Bhubaneswar: Odisha seems to be sitting pretty with moderately exploited groundwater resources, coupled with a geographical advantage of abundant surface water. Odisha is projected to grow both economically and demographically. Unless water efficiency measures and regulations to prevent contamination are adopted in time, the situation can turn grim.
Odisha possesses a net utilisable groundwater resource of 16.69 billion cubic meters (bcm). The same figure for the whole of India stands as 433 bcm.
The annual groundwater withdrawal in Odisha is 5.02 bcm. Irrigation consumes 4.14 bcm, which is 82.5 per cent of the net annual extraction. The state’s annual groundwater development (utilisation) is 30 per cent, which is far less than the national average of 62 per cent.
Odisha is also blessed with the natural advantage of inland water resources. The state, along with Andhra Pradesh, Gujarat, Karnataka and West Bengal possesses 50 per cent of this resource in India. Rational management of the inland water wealth can, not only put less stress on groundwater but also help its replenishment.
Data from Minor Irrigation Census (2011) shows that Punjab, Haryana, and Uttar Pradesh account for 55 per cent of the country’s tube wells. However, one should remember that groundwater has played a crucial role in the past during the Green Revolution that made India self-sufficient in food production. Gradually, many other regions took to water-intensive commercial crops such as paddy and wheat as against the earlier trend of rain-fed agriculture.
Rampant use of inorganic and chemical fertilisers, herbicides and pesticides is a major source of groundwater contamination; more so, when the water table is severely depleted. Factors such as untreated industrial discharge, improper disposal of urban waste into open dumps, waterbodies and poorly planned landfill sites also contaminate the subterranean water resources.
The Central Ground Water Board (2010) has already detected fluoride contamination, albeit in localised pockets, in the groundwater of Odisha. There are 17 other states on the list. However, arsenic contamination, which is alarming in many other regions of the country has not yet been found here as yet.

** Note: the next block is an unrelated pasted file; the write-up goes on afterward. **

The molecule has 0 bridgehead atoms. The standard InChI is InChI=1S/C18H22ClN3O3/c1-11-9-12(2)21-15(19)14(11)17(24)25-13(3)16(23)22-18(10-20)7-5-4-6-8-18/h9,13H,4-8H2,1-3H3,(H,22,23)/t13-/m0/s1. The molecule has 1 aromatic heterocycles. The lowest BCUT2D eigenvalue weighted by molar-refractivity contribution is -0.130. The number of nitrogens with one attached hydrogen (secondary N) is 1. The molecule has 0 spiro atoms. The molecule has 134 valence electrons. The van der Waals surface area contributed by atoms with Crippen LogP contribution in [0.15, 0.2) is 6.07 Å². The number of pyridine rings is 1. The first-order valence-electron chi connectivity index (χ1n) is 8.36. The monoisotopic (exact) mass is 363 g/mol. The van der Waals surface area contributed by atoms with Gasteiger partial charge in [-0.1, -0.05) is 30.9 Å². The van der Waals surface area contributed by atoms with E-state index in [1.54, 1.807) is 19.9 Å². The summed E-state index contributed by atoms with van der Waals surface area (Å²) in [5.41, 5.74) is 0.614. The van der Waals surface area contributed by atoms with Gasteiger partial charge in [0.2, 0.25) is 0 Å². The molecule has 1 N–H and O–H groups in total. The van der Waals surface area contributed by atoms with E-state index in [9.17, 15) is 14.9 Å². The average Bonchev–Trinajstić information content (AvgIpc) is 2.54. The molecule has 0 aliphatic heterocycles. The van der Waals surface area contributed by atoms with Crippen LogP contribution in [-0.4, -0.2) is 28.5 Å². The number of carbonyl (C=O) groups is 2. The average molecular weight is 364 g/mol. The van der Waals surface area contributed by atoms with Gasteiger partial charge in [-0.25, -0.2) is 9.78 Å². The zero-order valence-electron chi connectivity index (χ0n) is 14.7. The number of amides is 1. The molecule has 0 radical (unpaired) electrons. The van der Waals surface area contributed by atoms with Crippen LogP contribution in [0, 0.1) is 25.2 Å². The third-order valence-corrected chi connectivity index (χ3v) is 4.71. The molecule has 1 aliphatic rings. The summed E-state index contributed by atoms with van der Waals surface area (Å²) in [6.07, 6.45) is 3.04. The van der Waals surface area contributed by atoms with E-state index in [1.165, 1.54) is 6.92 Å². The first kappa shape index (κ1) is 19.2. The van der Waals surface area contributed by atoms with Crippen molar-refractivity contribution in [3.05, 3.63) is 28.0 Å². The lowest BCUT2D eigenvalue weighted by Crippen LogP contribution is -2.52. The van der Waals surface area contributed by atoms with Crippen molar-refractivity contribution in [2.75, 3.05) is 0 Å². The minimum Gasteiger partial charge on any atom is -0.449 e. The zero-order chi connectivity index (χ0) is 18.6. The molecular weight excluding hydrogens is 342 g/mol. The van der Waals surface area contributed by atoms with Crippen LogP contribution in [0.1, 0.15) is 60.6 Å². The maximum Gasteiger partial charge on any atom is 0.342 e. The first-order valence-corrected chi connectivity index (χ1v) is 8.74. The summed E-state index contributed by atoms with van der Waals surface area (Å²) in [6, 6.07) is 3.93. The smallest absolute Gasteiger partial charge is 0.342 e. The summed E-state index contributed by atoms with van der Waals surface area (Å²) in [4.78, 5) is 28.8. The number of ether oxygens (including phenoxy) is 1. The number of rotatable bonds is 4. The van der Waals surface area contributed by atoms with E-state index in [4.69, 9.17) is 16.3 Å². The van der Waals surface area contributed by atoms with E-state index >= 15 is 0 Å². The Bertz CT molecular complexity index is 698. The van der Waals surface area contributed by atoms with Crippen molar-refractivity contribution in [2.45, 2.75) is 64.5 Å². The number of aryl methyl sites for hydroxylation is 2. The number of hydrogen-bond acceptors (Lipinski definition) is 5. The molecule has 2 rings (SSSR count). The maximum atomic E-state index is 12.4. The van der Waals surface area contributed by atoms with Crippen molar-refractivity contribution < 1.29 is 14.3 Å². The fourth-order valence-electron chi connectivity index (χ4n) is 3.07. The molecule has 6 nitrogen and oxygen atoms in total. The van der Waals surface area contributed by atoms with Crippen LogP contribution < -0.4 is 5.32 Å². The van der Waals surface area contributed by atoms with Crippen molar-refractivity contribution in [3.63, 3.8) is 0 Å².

Satellite-based study of groundwater depletion in India between 2002 and 2008 casts a grim picture in Punjab, Haryana, Rajasthan and Delhi as well as parts of the eastern region. Intense pumping is the primary reason behind the impending catastrophe.
Free and heavily subsidised electricity for farming, lack of sustainable water management methods including flood irrigation and wasteful withdrawal are among the reasons behind the disappearing water table. As of today, four large states have the provision of absolutely free electricity.
Eighty per cent of India’s population depends entirely on groundwater for agricultural and drinking purposes. Although agriculture contributes 17 per cent to India’s GDP, it sustains a majority of its population. Further scarcity may result in a decline in farm output and stress in daily life. In a state like Odisha, groundwater helps its population develop drought resistance to a great extent. Although the state has a working mechanism of compensation for farmers during drought, an unfavourable and prolonged spell can destabilise its micro-economy.
For 2020-21, Odisha has been allocated only Rs 45 crore under the performance-based ‘Per Drop More Crop’ component of the Pradhan Mantri Krishi Sinchayee Yojana. The state’s coverage during the last five years has only been 29,134 hectares under this micro-irrigation scheme aimed at enhancing water use efficiency. States such as Andhra Pradesh, Karnataka, Maharashtra and Tamil Nadu have received Rs 400 crore each. Coverage for the same period in Karnataka was 9,25,000 ha whereas neighbouring Chhattisgarh achieved 87,000 ha.
Odisha is rich with abundant surface water resources. Further, in the absence of schemes like free electricity, unmindful groundwater withdrawal, and hence wastage, are less rampant as is the case in many other large states.
A more aggressive approach in rolling out water efficiency measures, stricter industrial regulation to check contamination of surface water, intense participation of non-government organisations and the public, in general, will not only revive groundwater resources but also prevent its contamination.
Odisha is one of the fastest growing state economies in India. It is also in transition towards a service and industry-based economy. In the near future, agriculture may also grow to a commercial scale. Timely focus on resources such as groundwater will help its people live healthier and more prosperous.